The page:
March 2, 2024

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Locking vulnerable people in care homes during a pandemic leads to the worst possible outcomes

Locking vulnerable people in care homes during a pandemic leads to the worst possible outcomes

Locking vulnerable people in care homes during the pandemic leads to the worst possible outcomes for them – scientific paper.

The nursing home doctor says:

A senior walked around the nursing home every day. This is no longer allowed during the lockdown. Everyone was locked up. For weeks and months. When the lockdown was lifted he couldn’t do it anymore.

It is one story out of thousands. Frail elderly people have been confined together in nursing homes to reduce the risk of infection. But was that true? A new study from Canada shows that locking up vulnerable people actually increases the risk of infection. This does not depend on new insights. But simply according to long-known epidemiological principles.

in This new article is published in the peer-reviewed journal PLoS One Correlational scientists show that isolating vulnerable people from the healthier majority of the population leads to the worst possible outcomes for them (1).

The article, titled “Predictions from Standard Epidemiological Models of the Impact of Separating and Isolating Vulnerable People in Health Care Facilities,” was written by Joseph Hickey, Ph.D., and Dennis J. Rancourt, Ph.D., of CORRELATION Research in the Public Interest (CORRELATION-canada.org) based in Ottawa, Canada.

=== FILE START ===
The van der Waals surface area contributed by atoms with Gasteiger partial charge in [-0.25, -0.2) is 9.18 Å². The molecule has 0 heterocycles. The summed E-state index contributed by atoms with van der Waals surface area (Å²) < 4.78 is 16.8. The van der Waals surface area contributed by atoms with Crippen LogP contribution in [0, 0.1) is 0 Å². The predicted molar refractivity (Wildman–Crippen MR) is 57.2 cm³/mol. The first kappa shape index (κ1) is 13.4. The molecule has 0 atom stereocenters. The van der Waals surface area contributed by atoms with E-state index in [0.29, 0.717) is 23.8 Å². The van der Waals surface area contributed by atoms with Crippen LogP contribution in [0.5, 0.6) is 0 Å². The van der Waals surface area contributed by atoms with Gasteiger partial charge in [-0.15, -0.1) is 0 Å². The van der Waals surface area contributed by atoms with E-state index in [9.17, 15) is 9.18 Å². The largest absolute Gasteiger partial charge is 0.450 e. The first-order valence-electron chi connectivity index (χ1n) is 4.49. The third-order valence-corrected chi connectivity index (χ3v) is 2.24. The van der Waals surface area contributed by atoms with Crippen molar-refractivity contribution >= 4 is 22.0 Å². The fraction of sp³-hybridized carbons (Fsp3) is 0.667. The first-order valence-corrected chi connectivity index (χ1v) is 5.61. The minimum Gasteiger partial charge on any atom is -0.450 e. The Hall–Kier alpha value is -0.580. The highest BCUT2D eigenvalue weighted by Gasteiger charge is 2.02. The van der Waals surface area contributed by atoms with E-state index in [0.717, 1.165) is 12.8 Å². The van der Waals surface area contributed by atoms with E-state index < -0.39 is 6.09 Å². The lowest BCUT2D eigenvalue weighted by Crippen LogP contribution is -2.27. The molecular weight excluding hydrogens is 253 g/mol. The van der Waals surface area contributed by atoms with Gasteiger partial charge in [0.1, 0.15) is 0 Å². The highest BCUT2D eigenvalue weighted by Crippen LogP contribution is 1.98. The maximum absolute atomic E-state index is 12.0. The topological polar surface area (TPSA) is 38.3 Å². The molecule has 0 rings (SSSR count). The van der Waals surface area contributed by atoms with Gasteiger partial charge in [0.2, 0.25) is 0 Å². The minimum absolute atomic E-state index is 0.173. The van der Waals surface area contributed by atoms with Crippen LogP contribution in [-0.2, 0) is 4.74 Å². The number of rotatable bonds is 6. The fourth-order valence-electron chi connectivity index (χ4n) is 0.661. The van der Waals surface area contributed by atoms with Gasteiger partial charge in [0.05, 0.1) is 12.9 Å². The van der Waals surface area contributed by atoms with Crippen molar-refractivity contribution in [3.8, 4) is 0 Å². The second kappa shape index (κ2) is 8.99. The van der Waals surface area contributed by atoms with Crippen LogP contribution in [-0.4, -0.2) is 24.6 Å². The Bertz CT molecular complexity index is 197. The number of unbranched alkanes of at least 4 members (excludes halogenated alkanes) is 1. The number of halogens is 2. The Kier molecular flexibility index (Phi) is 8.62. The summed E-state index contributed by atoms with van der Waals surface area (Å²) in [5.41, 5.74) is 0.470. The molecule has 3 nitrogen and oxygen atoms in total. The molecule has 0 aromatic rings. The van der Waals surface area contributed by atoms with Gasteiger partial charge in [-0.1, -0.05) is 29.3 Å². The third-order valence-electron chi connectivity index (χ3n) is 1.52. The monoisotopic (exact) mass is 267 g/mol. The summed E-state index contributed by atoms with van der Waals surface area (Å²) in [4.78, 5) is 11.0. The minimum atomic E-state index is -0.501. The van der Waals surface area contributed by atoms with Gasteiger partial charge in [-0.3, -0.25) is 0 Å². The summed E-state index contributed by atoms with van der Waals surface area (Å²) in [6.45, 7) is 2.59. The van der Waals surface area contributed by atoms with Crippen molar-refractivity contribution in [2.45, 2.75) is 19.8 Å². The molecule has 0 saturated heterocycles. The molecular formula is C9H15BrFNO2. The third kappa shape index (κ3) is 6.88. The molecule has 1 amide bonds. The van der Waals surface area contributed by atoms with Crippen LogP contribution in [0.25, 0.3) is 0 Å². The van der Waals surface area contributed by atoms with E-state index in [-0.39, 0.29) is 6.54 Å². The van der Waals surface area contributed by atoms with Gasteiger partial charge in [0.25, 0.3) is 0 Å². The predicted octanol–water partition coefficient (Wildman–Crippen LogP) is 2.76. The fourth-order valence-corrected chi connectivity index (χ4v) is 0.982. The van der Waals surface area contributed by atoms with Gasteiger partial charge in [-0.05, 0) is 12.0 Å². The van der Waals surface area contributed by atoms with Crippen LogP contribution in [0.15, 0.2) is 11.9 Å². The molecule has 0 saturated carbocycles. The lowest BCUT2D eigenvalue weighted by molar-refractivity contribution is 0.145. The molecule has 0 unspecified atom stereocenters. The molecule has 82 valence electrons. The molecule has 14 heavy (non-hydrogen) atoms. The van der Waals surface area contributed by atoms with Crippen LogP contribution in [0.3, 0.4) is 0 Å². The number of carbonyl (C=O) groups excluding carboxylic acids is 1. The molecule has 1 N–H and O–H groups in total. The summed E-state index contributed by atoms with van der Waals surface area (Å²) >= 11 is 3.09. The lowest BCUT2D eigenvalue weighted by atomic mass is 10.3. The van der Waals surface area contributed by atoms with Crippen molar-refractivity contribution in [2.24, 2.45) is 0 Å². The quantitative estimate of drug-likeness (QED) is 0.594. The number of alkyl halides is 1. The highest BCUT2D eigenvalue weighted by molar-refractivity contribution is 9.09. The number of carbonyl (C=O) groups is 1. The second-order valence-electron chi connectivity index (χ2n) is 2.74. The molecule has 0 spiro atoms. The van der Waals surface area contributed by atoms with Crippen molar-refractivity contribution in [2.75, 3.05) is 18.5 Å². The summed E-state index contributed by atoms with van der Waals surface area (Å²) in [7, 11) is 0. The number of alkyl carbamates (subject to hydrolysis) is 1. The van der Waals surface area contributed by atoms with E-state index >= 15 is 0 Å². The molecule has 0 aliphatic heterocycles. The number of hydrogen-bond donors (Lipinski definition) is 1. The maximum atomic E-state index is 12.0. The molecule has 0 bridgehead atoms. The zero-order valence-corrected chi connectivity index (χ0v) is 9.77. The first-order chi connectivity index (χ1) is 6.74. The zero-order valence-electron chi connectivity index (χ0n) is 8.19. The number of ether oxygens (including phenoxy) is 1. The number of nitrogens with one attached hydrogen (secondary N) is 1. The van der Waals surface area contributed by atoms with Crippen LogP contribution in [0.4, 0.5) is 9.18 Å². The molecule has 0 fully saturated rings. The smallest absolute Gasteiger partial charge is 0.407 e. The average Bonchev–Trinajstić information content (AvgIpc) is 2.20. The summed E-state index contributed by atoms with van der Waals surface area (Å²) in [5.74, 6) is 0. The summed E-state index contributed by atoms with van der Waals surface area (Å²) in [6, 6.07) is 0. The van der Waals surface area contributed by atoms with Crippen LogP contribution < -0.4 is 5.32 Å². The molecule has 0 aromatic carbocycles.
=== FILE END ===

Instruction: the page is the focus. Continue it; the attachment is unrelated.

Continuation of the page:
The article shows that standard epidemiological models that have been in the scientific literature for decades, including well before the World Health Organization declared a pandemic on March 11, 2020, for COVID-19, unambiguously predict a significant increase in the number of infectious diseases among Population at risk. When it is isolated and separated from the general population.

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From the article:

“At-risk populations are disadvantaged by isolation from non-exposed populations and benefit from reduced risk of infection due to mingling with or dilution of non-exposed populations during an epidemic or epidemic.” …

And the:

Segregation policies in care homes may have been responsible for many deaths from Covid-19 in Western countries.

The authors explain that, with the current state of knowledge, isolating and isolating older people is of no benefit in preventing deaths under epidemic or epidemic conditions. The study is relevant to ongoing research into the recognized health care disaster that occurred in long-term care facilities in Canada and other countries in the spring of 2020.

CORRELATION is a registered non-profit organization that conducts independent scientific research on topics of public interest, and is funded entirely by individual public donations.

All research articles related to the link: https://correlation-canada.org/research/

reference

  1. Hickey J, Rancourt DJ. Predictions from standard epidemiological models of the consequences of separating and isolating vulnerable people in care facilities. One plus. 2023 Oct 30;18(10):e0293556. doi: 10.1371/journal.pone.0293556. PMID: 37903148; Area ID ID: PMC10615287. https://doi.org/10.1371/journal.pone.0293556

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